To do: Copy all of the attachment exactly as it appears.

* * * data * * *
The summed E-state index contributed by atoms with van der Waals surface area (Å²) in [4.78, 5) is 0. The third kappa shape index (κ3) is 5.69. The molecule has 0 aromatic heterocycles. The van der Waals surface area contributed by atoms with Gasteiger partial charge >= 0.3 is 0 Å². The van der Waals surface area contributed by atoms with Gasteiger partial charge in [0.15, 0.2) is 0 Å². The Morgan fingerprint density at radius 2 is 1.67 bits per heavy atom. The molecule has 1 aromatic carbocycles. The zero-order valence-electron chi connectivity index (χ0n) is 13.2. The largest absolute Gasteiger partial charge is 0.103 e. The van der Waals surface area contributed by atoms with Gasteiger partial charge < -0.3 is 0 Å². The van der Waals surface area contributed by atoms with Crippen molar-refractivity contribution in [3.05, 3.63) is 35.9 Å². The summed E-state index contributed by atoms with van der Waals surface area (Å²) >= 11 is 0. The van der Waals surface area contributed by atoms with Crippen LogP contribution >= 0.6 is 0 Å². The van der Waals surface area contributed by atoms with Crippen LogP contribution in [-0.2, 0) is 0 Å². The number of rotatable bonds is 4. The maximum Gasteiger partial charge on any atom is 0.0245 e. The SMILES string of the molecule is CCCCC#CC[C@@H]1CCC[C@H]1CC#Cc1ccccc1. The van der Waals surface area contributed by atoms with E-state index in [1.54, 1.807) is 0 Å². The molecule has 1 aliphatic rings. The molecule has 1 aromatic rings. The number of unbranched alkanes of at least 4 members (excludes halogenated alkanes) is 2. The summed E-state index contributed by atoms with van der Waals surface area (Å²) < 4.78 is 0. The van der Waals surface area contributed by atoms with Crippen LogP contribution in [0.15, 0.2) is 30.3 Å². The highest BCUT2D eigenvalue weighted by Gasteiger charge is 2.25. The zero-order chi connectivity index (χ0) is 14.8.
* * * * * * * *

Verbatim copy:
The summed E-state index contributed by atoms with van der Waals surface area (Å²) in [4.78, 5) is 0. The third kappa shape index (κ3) is 5.69. The molecule has 0 aromatic heterocycles. The van der Waals surface area contributed by atoms with Gasteiger partial charge >= 0.3 is 0 Å². The van der Waals surface area contributed by atoms with Gasteiger partial charge in [0.15, 0.2) is 0 Å². The Morgan fingerprint density at radius 2 is 1.67 bits per heavy atom. The molecule has 1 aromatic carbocycles. The zero-order valence-electron chi connectivity index (χ0n) is 13.2. The largest absolute Gasteiger partial charge is 0.103 e. The van der Waals surface area contributed by atoms with Gasteiger partial charge < -0.3 is 0 Å². The van der Waals surface area contributed by atoms with Crippen molar-refractivity contribution in [3.05, 3.63) is 35.9 Å². The summed E-state index contributed by atoms with van der Waals surface area (Å²) >= 11 is 0. The van der Waals surface area contributed by atoms with Crippen LogP contribution >= 0.6 is 0 Å². The van der Waals surface area contributed by atoms with Crippen LogP contribution in [-0.2, 0) is 0 Å². The number of rotatable bonds is 4. The maximum Gasteiger partial charge on any atom is 0.0245 e. The SMILES string of the molecule is CCCCC#CC[C@@H]1CCC[C@H]1CC#Cc1ccccc1. The van der Waals surface area contributed by atoms with E-state index in [1.54, 1.807) is 0 Å². The molecule has 1 aliphatic rings. The molecule has 1 aromatic rings. The number of unbranched alkanes of at least 4 members (excludes halogenated alkanes) is 2. The summed E-state index contributed by atoms with van der Waals surface area (Å²) < 4.78 is 0. The van der Waals surface area contributed by atoms with Crippen LogP contribution in [0.15, 0.2) is 30.3 Å². The highest BCUT2D eigenvalue weighted by Gasteiger charge is 2.25. The zero-order chi connectivity index (χ0) is 14.8.